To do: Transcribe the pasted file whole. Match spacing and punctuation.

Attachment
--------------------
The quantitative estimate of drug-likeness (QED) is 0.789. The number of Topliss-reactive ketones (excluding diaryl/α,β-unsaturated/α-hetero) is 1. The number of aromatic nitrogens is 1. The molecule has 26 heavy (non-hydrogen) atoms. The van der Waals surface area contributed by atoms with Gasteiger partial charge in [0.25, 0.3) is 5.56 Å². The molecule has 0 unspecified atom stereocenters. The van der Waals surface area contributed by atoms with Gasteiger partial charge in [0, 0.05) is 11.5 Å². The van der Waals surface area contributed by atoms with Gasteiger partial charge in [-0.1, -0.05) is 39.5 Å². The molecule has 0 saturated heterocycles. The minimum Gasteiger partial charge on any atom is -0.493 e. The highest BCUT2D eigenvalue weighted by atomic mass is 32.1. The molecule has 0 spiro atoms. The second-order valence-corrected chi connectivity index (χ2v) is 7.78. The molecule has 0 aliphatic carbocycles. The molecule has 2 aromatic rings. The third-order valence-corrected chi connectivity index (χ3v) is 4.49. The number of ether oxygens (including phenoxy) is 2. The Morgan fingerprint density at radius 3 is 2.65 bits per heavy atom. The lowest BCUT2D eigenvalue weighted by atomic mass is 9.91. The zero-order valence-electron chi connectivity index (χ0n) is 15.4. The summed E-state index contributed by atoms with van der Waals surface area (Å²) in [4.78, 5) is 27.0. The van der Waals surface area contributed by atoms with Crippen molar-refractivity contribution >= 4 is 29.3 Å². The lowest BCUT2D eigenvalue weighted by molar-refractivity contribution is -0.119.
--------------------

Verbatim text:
The quantitative estimate of drug-likeness (QED) is 0.789. The number of Topliss-reactive ketones (excluding diaryl/α,β-unsaturated/α-hetero) is 1. The number of aromatic nitrogens is 1. The molecule has 26 heavy (non-hydrogen) atoms. The van der Waals surface area contributed by atoms with Gasteiger partial charge in [0.25, 0.3) is 5.56 Å². The molecule has 0 unspecified atom stereocenters. The van der Waals surface area contributed by atoms with Gasteiger partial charge in [0, 0.05) is 11.5 Å². The van der Waals surface area contributed by atoms with Gasteiger partial charge in [-0.1, -0.05) is 39.5 Å². The molecule has 0 saturated heterocycles. The minimum Gasteiger partial charge on any atom is -0.493 e. The highest BCUT2D eigenvalue weighted by atomic mass is 32.1. The molecule has 0 spiro atoms. The second-order valence-corrected chi connectivity index (χ2v) is 7.78. The molecule has 0 aliphatic carbocycles. The molecule has 2 aromatic rings. The third-order valence-corrected chi connectivity index (χ3v) is 4.49. The number of ether oxygens (including phenoxy) is 2. The Morgan fingerprint density at radius 3 is 2.65 bits per heavy atom. The lowest BCUT2D eigenvalue weighted by atomic mass is 9.91. The zero-order valence-electron chi connectivity index (χ0n) is 15.4. The summed E-state index contributed by atoms with van der Waals surface area (Å²) in [4.78, 5) is 27.0. The van der Waals surface area contributed by atoms with Crippen molar-refractivity contribution >= 4 is 29.3 Å². The lowest BCUT2D eigenvalue weighted by molar-refractivity contribution is -0.119.